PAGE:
Right on cue, research by Orrick finds that, while fintech investment rose by 159% and shows no sign of stopping in Europe this year, “planet-positive investments are dominating the fast-growing, purpose-driven space.” In short, there’s every reason why there will be more deals like the $2.75bn that Northvolt raised in June to help in its mission of building the world’s greenest batteries.

And the boot will probably be on the founder’s foot. In a seller’s market, venture funds will have to convince companies that they can add long-term value through deep knowledge of an increasingly specialised sector. Indeed, it’s already called hyper-specialisation and it’s happening on both sides of the Atlantic.

Towards hyper-specialisation

“European venture capital [will] have to become more competitive in their value propositions and agile in their approach as competition with established US venture capital has now become the norm,” points out Silicon Valley Bank. The lender predicts “greater inflows of capital from multiple destinations, especially with late-stage investors willing to pay a premium to participate in pre-exit rounds.”[3]

Technology Trends and Innovation

Source: McKinsey & Co

We can also expect a furious round of exits. “Rapid investment and big exits are now the norm,” points out Grew. Last year exits by European tech companies alone posted a combined value of $275bn, among them the direct listing for $11bn of fintech group Wise and the sale of Wolt, the Finnish food group, to the US firm DoorDash for $8.1bn.

The current year has a lot to live up to. In 2021, the total equity value of European tech companies in public and private markets exceeded $3 trillion for the first time. Having taken 24 months to double from $1 trillion to $2 trillion, the market added the third trillion in just eight months of last year. At the end of the year there were $321 billion unicorn companies in Europe, nearly a third of which only emerged in 2021 as they capitalised on the pandemic-triggered charge for online services.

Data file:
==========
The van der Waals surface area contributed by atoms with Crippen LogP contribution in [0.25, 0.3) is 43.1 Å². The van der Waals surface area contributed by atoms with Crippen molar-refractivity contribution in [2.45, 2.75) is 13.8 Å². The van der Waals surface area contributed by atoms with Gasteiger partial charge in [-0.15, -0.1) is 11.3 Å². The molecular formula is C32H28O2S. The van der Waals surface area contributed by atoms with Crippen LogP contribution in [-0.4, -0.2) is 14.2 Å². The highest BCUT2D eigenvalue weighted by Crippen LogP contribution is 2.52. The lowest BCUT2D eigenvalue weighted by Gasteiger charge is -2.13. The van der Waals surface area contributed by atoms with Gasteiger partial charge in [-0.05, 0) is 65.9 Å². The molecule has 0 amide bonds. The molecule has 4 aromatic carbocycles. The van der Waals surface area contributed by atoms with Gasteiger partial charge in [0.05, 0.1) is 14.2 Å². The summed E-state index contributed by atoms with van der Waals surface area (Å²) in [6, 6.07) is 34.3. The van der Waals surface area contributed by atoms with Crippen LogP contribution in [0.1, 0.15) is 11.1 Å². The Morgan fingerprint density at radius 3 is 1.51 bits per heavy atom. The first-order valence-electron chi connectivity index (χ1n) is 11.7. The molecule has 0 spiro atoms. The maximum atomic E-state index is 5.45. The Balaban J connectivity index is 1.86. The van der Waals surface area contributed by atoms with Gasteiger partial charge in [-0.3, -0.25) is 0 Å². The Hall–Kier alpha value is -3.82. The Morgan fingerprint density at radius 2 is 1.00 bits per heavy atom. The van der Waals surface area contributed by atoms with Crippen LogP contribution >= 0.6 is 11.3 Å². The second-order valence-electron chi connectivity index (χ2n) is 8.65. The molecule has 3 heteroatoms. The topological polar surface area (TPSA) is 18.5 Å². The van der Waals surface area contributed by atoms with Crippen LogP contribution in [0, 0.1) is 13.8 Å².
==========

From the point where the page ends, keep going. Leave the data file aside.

Another reason for the continuing momentum of high-tech is the rapid growth of talent. “People from one generation of companies are moving onto become the next generation, whether it’s as founders, builder or investors,” explains Tom Wehmeier, head of insights at Atomico. He calls it the “flywheel effect.”

One of the game-changing issues is when – or if – Europe’s conservative pension funds join the party. Currently, they invest around 0.02% of their combined $3 trillion in tech. “There’s prudent financial management, and then there’s overly conservative tunnel vision,” argued Wehmeier in an article for The Times late last year.[4]

Looking further ahead, Blackrock chief executive and chairman Larry Fink foresees a fundamental transformation in this exciting market. “It is my belief that the next thousand unicorns won’t be a search engine [or a] media company. They’ll be businesses developing green hydrogen, green agriculture, green steel and green cement.”[5]

In our next technology-focused piece, released in February, we will touch on the dynamics of building a tech unicorn, where valuations are going, and which emerging technologies will be driving these valuations.

 

Patrick Jones 
Director – Technology and Technology - Enabled
pj@draxexecutive.com

[1] https://2021.stateofeuropeantech.com/chapter/word-our-sponsors/article/word-orrick/
[2] https://2021.stateofeuropeantech.com/chapter/word-our-sponsors/article/word-orrick/
[3] https://www.svb.com/trends-insights/reports/state-of-the-markets-2021-q4-report
[4] https://www.thetimes.co.uk/article/technology-is-bringing-seismic-change-but-uk-risks-being-left-behind-zbpxx3h9f
[5] https://www.cnbc.com/2021/10/25/blackrock-ceo-larry-fink-next-1000-unicorns-will-be-in-climate-tech.